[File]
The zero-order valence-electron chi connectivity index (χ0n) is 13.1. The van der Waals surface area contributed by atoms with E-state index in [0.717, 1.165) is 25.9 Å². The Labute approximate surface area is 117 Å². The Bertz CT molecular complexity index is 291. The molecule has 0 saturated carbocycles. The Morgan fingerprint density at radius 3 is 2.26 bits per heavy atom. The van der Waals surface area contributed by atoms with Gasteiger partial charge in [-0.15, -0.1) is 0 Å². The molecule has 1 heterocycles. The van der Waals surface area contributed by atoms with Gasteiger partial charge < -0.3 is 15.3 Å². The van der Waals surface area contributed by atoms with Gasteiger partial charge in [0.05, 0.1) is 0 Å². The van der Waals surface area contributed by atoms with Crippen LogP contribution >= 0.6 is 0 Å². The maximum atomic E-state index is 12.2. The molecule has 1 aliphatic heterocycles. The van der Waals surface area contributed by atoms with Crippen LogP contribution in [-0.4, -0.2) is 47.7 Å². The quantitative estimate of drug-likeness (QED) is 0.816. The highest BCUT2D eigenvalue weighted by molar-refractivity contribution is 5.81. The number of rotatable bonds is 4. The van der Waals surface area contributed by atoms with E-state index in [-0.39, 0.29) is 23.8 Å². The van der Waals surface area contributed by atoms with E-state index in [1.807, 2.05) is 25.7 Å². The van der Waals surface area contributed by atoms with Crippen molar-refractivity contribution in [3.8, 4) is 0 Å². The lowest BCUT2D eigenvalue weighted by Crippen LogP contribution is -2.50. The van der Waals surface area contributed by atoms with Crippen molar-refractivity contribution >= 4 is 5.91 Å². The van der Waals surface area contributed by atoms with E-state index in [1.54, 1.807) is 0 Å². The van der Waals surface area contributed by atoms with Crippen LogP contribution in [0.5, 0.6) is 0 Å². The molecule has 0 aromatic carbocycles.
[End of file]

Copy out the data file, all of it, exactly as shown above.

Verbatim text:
The zero-order valence-electron chi connectivity index (χ0n) is 13.1. The van der Waals surface area contributed by atoms with E-state index in [0.717, 1.165) is 25.9 Å². The Labute approximate surface area is 117 Å². The Bertz CT molecular complexity index is 291. The molecule has 0 saturated carbocycles. The Morgan fingerprint density at radius 3 is 2.26 bits per heavy atom. The van der Waals surface area contributed by atoms with Gasteiger partial charge in [-0.15, -0.1) is 0 Å². The molecule has 1 heterocycles. The van der Waals surface area contributed by atoms with Gasteiger partial charge < -0.3 is 15.3 Å². The van der Waals surface area contributed by atoms with Gasteiger partial charge in [0.05, 0.1) is 0 Å². The van der Waals surface area contributed by atoms with Crippen LogP contribution >= 0.6 is 0 Å². The maximum atomic E-state index is 12.2. The molecule has 1 aliphatic heterocycles. The van der Waals surface area contributed by atoms with Crippen LogP contribution in [-0.4, -0.2) is 47.7 Å². The quantitative estimate of drug-likeness (QED) is 0.816. The highest BCUT2D eigenvalue weighted by molar-refractivity contribution is 5.81. The number of rotatable bonds is 4. The van der Waals surface area contributed by atoms with E-state index in [-0.39, 0.29) is 23.8 Å². The van der Waals surface area contributed by atoms with E-state index in [1.807, 2.05) is 25.7 Å². The van der Waals surface area contributed by atoms with Crippen molar-refractivity contribution in [3.8, 4) is 0 Å². The lowest BCUT2D eigenvalue weighted by Crippen LogP contribution is -2.50. The van der Waals surface area contributed by atoms with Crippen molar-refractivity contribution >= 4 is 5.91 Å². The van der Waals surface area contributed by atoms with E-state index in [1.54, 1.807) is 0 Å². The van der Waals surface area contributed by atoms with Crippen LogP contribution in [0.5, 0.6) is 0 Å². The molecule has 0 aromatic carbocycles.